First stop in Bali was Kuta where I met up with Kev, one of our Cambodian travelling companians. Kuta is a very popular holiday destination for the Australians, I suppose it is like their Costa Del Sol, which as it sounds, means that it is very touristy in places. It is a surfing mecca though, and the streets are lined with various surfing and board shops, and the waves pound the beaches all day waiting for the next surfer ready to take the plunge. I got tempted myself one day and had a surf lesson from an Australian surfer that now lived in Bali, after 2 hours in the water I was knackered but had ridden a couple of waves, just! It was great fun though and am sure surfing will be another hobby that I may dabble in again!
After spending a couple of days in Kuta we then moved onto the next town called Legian that was still busy but not as touristy as Kuta. It was here that the bomb exploded 2 years ago at the Sari nightclub when over 200 people were killed. There is now a memorial plaque that has been built on this site. Tourism obviously was affected by the bombing but it hasn't taken too long to build it back up again.
In terms of sightseeing on Bali, first stop was a temple at Uluwatu which is sited right on the edge of the cliffs with stunning views out to sea. In all of the temples due to their cultures and religions you have to have your legs covered so I was given a very fetching sarong to wear with a gold sash! On the way back to Legian we stopped off at a very popular spot to watch the sunset at a fishing village called Jimbaran Bay, where you can watch the Balinese wade out to sea and literally catch the fish by hand! Another stunning sunset was seen here whilst enjoying a lovely seafood meal.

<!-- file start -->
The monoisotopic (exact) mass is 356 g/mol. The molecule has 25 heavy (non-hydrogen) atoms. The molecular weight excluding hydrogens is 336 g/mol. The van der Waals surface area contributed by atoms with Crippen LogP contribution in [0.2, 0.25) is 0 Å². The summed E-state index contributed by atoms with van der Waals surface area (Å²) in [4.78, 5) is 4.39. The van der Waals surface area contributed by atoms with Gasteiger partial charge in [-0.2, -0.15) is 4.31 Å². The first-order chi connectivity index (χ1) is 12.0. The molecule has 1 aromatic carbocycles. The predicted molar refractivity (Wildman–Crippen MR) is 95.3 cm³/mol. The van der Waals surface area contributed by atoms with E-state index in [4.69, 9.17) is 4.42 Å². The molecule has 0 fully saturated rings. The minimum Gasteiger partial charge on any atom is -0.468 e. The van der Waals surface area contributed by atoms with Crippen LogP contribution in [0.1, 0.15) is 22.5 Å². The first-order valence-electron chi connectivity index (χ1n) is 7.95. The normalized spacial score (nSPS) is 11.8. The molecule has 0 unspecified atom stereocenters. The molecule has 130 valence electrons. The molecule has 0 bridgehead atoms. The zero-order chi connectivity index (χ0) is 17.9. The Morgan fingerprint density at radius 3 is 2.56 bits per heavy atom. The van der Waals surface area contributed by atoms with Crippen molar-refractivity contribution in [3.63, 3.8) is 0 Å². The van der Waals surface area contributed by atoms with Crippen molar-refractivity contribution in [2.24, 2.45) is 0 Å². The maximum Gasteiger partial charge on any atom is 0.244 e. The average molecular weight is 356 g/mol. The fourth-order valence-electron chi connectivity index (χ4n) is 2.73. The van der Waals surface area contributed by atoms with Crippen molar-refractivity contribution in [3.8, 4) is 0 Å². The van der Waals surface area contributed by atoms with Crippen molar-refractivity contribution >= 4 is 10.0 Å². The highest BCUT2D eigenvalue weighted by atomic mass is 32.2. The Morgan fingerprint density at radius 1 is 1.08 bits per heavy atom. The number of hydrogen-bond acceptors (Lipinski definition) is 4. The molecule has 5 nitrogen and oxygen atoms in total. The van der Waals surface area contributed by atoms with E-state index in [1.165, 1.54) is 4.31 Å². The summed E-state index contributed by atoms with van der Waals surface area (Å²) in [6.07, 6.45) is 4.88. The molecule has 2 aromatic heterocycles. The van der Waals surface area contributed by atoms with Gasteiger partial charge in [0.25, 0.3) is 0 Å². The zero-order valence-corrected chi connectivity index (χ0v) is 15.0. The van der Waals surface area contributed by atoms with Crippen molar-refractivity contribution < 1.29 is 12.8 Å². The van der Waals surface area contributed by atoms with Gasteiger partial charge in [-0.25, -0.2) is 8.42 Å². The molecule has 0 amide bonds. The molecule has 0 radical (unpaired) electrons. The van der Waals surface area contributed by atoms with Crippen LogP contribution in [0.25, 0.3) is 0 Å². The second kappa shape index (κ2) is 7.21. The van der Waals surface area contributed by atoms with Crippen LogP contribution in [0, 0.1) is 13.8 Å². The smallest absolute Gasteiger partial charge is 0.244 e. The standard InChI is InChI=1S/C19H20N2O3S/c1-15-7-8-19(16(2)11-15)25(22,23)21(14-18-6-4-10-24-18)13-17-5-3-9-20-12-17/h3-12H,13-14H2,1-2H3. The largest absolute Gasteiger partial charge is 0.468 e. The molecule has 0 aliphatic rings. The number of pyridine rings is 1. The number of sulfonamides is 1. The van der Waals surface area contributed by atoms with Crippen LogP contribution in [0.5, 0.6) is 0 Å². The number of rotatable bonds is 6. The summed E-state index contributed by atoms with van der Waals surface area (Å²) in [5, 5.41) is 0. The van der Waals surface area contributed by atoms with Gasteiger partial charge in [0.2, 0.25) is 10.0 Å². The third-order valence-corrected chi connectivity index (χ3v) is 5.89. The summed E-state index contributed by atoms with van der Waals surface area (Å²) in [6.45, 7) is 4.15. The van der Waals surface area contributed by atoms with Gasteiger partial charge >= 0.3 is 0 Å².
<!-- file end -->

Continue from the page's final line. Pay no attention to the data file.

During my last few days in Bali we took a cruise on a catamaran over to Nusa Lembongan, a very picturesque and beatiful island that is still very unspoilt, and only 1 hour away from Bali. We stayed overnight on the island and whilst there took part in a few of the tours available including a trip to one of the villages where we saw some of the villagers hard at work fishing for seaweed which is their major source of income on the island. We also had a look down in a cave that was dug out by hand by an elderly man over a period of 15 years. It had many rooms, 2 bedrooms, bathrooms etc, although not with the modern day ammenities!!! Then the next day after a spot of snorkelling where we saw some beautiful fish, we had a very plesant canoe ride down through the mangrove swamps which are now protected on the island.
Ubud was another place that we visited whilst in Bali. It is quite a touristy town but without all the bars and nightlifes, just cafes/restaurants, hotels, and still has a traditional feel to the place. Here we saw hundreds of shops and factories selling crafts including stoneware and woodwork products. We also stopped off at Sabutu temple just north of Ubud where there were pools of supposed holy water which you could bath in if you wanted!! And then on the way back to Legian we passed through some of the many spectacular rice terraces that can be seen throughout Bali.